What To Do If You Don’t Have a Perfect ACT Score

A perfect ACT score of 36 is elusive, but that shouldn't stop you from getting into your dream school.

Source: Flickr user duncan.

The highest possible and perfect ACT score is a 36.

However, the ACT Profile Report for last year’s graduating class (2017), indicates that of the 2,030,038 students who took the ACT, only 2,760 earned a perfect ACT score.

So for the vast majority of us, that 36 will remain elusive. But that doesn’t mean you won’t be able to get into your dream school. Over 5 times as many students score a 35 and not quite 10 times as many score a 34. To see the breakdown of all last year’s graduates’ scores, check out the link above.

If you can’t hit that 36, but still want to send in a stellar application, here are a few ideas.

Supplement YOUR Score

You could take the ACT, study with ACT test prep resources everyday for an entire year, retake the test, and only move your score 1 or 2 points. But, you can supplement those scores with a number of different things.


Stay on top of you grade point average (GPA) throughout high school. If you mess up freshman year it will impact your future GPA, but if you stay on top of things with good study habits after that you’ll be okay. Just don’t wait until second semester, senior year to change your ways.

AP/IB/Honors Courses

Taking higher level advanced placement courses while in high school will show colleges and universities that you have what it takes to be successful in their classes. If you can get a few college credits with dual-enrollment courses while you’re still in high school, that might help knock out a few general education classes and save you a bit of money down the road too.

Extracurricular Activities

Getting involved while you’re in high school is a great way to build your resume. It shows colleges that you can balance school work and other things on your schedule. Something as simple as being in a sustainability club or the marching band can get you a long way.

Leadership Experience

Colleges love an applicant that has leadership experience. There’s an interview question that goes something like, “what can you do for college?” or “why should we admit you, what can you do for us?” and having something to respond with could be a game changer.

Even if you don’t have a 4.0 or a super high ACT score, if the school will benefit by having you there, they’ll admit you. This is especially important to remember when you’re doing interviews or writing personal statements.

Compare Your Scores to Admitted Class Averages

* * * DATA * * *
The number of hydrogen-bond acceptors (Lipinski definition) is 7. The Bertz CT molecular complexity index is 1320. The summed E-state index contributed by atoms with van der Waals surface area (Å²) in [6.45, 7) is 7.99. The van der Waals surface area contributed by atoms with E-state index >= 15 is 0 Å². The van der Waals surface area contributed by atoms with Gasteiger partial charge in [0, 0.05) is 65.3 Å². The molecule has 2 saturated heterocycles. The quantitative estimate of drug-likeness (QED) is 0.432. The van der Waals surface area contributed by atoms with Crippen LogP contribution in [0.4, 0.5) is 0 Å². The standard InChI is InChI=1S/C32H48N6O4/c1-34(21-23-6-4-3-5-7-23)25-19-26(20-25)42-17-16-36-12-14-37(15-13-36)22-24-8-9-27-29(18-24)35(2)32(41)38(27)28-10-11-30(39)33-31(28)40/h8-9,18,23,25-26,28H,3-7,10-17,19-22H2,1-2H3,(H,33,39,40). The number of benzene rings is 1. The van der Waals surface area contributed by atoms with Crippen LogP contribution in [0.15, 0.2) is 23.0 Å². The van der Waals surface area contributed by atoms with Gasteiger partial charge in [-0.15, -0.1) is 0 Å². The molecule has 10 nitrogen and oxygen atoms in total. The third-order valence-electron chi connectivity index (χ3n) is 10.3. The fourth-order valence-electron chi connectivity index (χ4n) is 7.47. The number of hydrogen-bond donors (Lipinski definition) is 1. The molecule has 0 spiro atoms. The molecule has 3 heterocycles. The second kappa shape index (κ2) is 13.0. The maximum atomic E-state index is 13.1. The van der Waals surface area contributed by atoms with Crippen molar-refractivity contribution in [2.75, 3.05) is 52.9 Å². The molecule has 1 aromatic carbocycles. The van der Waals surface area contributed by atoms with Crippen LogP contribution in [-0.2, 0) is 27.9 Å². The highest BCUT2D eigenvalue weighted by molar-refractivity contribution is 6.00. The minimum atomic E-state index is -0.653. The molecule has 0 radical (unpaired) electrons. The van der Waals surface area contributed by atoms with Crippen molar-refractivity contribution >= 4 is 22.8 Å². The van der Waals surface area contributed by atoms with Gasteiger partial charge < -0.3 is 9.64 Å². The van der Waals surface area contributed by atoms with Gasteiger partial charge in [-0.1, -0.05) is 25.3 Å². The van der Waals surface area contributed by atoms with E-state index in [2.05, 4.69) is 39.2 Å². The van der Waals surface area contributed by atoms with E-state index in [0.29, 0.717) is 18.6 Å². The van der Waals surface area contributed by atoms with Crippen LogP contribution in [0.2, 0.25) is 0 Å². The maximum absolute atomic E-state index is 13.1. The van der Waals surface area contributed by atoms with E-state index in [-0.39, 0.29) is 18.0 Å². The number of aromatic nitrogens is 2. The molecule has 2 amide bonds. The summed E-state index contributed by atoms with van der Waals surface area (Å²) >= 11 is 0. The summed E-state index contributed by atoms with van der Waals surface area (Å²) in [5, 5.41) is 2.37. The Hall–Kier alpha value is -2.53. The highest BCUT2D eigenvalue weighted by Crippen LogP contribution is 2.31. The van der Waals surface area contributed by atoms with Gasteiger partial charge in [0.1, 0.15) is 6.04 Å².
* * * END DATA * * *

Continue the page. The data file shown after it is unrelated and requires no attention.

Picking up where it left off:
As I said earlier, it isn’t the end of the world if you don’t get a perfect score on the ACT. Do yourself a favor, and say it out loud right now, “I’ll still get in to college, even if I don’t score a 36 on the ACT”. Good.

You know, better than anyone else, what you are capable of. If you already know there are a few schools that you’re interested in, check out their statistics for last year’s freshman class. (Hint: you can find all that information by searching for the school on our website)

See how your scores stand up against the average for last year’s admitted class. A good way to do this is by looking at the interquartile range or the middle 50% of students scores. Keep in mind that these are a range. An average is not a cut off–there are still students above and below that number.

Talk to Someone in Admissions

This is such a simple step, but many often overlook it. If you’re trying to get a better picture of your odds of admission, go straight to the source. They might even have a few extra pointers for you.

If you’re serious about attending a specific school, do your research. What do they have to offer? What do you have to offer them? How is it that your goals align with their mission? Score a few brownie points by discussing these things with your admission counselor.

For most students, getting a perfect score on the ACT is not a realistic goal. Be honest with yourself about what you think you can reach and where you might get in. Have a few reach schools and a few safe schools.

If you just don’t know where to start, or you need a bit of a pep talk, set up an appointment with your school counselor. They’re available to help you navigate your scores and college planning checklist.